8 Mar 2009

ACC scheme one of world's most effective, says lawyer

4:20 pm on 8 March 2009

A lawyer who deals in accident compensation cases says the ACC scheme has been shown to be among the most effective in the world.

The Government has warned the Accident Compensation scheme will have to become less generous, as it moves to contain costs.

The average New Zealand household could end up paying an extra $2400 a year in ACC levies by 2014, under forecasts released by ACC Minister Nick Smith on Wednesday.

Dr Smith says costs rose by 12% a year under the previous Labour Government - from $1.4 billion in 2000 to $3.2 billion now. Liabilities have jumped more than $2.5 billion to $22 billion in the past six months.

He says such increases are not acceptable to the Government. Significant change is required at ACC and New Zealanders will either have to pay more, or entitlements will have to be contained.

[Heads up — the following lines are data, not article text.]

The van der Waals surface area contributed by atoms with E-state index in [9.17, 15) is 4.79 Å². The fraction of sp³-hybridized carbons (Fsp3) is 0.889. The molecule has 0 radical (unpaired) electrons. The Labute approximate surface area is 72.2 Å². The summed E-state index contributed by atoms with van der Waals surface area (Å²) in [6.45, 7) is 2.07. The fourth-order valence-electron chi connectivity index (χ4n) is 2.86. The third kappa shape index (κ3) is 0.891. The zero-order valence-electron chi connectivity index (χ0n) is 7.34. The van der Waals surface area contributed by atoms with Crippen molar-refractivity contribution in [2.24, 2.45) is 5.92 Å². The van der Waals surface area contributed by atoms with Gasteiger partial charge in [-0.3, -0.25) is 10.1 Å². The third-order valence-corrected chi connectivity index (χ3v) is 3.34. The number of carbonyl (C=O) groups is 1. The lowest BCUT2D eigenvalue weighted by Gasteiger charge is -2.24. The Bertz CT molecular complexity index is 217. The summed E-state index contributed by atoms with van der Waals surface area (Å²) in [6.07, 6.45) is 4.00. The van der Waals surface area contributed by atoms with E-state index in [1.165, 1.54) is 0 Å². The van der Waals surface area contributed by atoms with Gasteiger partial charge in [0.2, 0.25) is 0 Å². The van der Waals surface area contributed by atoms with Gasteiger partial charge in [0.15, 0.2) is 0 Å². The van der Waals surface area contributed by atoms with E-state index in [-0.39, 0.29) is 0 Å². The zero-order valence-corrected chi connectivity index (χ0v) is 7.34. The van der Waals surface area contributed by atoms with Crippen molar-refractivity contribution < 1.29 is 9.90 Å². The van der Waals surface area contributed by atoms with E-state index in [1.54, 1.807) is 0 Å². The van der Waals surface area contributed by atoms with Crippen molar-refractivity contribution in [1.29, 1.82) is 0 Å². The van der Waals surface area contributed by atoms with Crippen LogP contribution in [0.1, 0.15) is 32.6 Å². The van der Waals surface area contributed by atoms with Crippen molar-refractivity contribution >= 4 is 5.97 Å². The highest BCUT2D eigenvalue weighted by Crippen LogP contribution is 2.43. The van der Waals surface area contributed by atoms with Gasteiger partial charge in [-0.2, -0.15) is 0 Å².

Wellington lawyer John Miller says a review by accounting firm PricewaterhouseCoopers found the ACC scheme and its administration costs were lower than comparable schemes overseas, while offering benefits that were equal or better.

Mr Miller says the Government's concerns are strange, given that insurance costs for house, car and costs are increasing at a faster rate than the increases forcast for ACC.

He says ACC spends about 10% of its budget on operating and legal fees - a fraction of the litigation costs in Australia and the United States.

The Government is reviewing a number of entitlements and changes introduced by the previous government, including free physiotherapy and cover for mental injury suffered from workplace trauma.

It also signalled there will be changes on the board of ACC to bring in more financial expertise.

The Labour Party says changing the ACC scheme would be an unnecessary over-reaction that could force people into taking out private insurance. It says the Government is talking up a disaster in ACC where one does not exist, so it will find it easier to press ahead with reforms down the track.